Edit on 17-Apr-2014: Revised mic positions and Audyssey results

Edit on 10-Jun-2014. Graphs revised to include calibration file for mic and speakers set to large to ensure no affect due to crossover setting.
 

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Discussion Starter · #20 ·
I thought there was a way to turn the bad sounding HTiB boom-boom box sub into something more respectable. This included placement, the use of a MiniDSP with PEQ filters and Audyssey room EQ. Here are the results of several experiments/attempts to improve the sound quality of the boom-boom box.


Baseline REW measurement were taken with the sub in various positions to give the best low frequency response. The optimum location was found at 6'9"from the back wall and the the left of the Main Listening Position (MLP). The physical distance to the MLP is 3'2" and Audyssey came up with 5'5" taking into account the group delay.



Well, thinking the graph looked pretty ugly - was there a way to fix it up and improve sound quality? MiniDSP to the rescue! Neutro wrote up an excellent tutorial here: http://www.avsforum.com/t/1488457/tutorial-dual-sub-integration-using-the-minidsp and thinking that it's easy to set-up, placed an order and hooked up into the audio chain as follows:


Marantz LFE output (RCA) ---> MiniDSP (2x4 unbalanced version) ---> boom-boom box amp (RCA input)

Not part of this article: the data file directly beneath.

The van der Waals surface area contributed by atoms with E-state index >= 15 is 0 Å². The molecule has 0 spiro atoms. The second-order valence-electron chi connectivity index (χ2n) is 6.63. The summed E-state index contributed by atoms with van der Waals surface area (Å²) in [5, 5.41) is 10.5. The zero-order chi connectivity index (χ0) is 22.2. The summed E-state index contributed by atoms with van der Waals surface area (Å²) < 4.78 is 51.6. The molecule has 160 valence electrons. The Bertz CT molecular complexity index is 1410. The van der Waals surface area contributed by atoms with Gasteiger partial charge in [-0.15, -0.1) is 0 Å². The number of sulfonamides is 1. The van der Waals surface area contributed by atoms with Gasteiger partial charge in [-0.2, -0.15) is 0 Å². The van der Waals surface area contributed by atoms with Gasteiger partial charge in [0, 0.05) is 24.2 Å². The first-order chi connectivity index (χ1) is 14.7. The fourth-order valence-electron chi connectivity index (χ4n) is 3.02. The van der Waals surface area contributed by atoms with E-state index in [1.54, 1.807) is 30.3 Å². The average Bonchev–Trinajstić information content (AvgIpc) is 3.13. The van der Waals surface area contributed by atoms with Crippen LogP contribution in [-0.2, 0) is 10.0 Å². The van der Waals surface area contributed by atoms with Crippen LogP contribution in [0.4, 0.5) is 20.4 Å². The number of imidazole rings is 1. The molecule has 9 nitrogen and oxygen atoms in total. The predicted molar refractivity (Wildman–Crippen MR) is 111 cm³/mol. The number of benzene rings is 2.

The MiniDSP has a maximum input voltage of 2Vrms and an output of 0.9Vrms. I checked with JDsmoothie in the NR-1604 thread about the maximum output of the NR-1504 and confirmed it's less than what the MiniDSP can take and thus not clip the input. The output into the boom-boom box was a bit of an unknown so the only way to was to increase the gain to maximum. With everything set-up in the signal chain, frequency sweeps between 15Hz to 300Hz were carried out in the following scenarios.


(1) MiniDSP in bypass mode (this was to simulate no PEQ filters). This is shown as the brown curve below;

(2) MiniDSP PEQ engaged. This is shown as the blue curve below; and

(3) MiniDSP PEQ + Audyssey. This is shown as the purple curve below.



There was an improvement in the frequency response graphs when the MiniDSP was put into the audio chain. Some of the peaks were cut and interestingly a few dips were lifted even though no boost were applied via the PEQ - only cuts. The blue curve is essentially what Audyssey sees as the "before" it makes correction filters to flatten things out further.


The purple curve is the post Audyssey in-room correction - it looks even better. A little bit more smoother than what the MiniDSP did alone.


When splicing the KEF E301c central channel satellite speaker with the boom-boom box, the overall response is shown below. Notice the hump in the lower bass frequencies.



What's apparent is that starting out with a bad sub, it's more than difficult to improve sound quality. Will have a listen to this arrangement for a while and report back.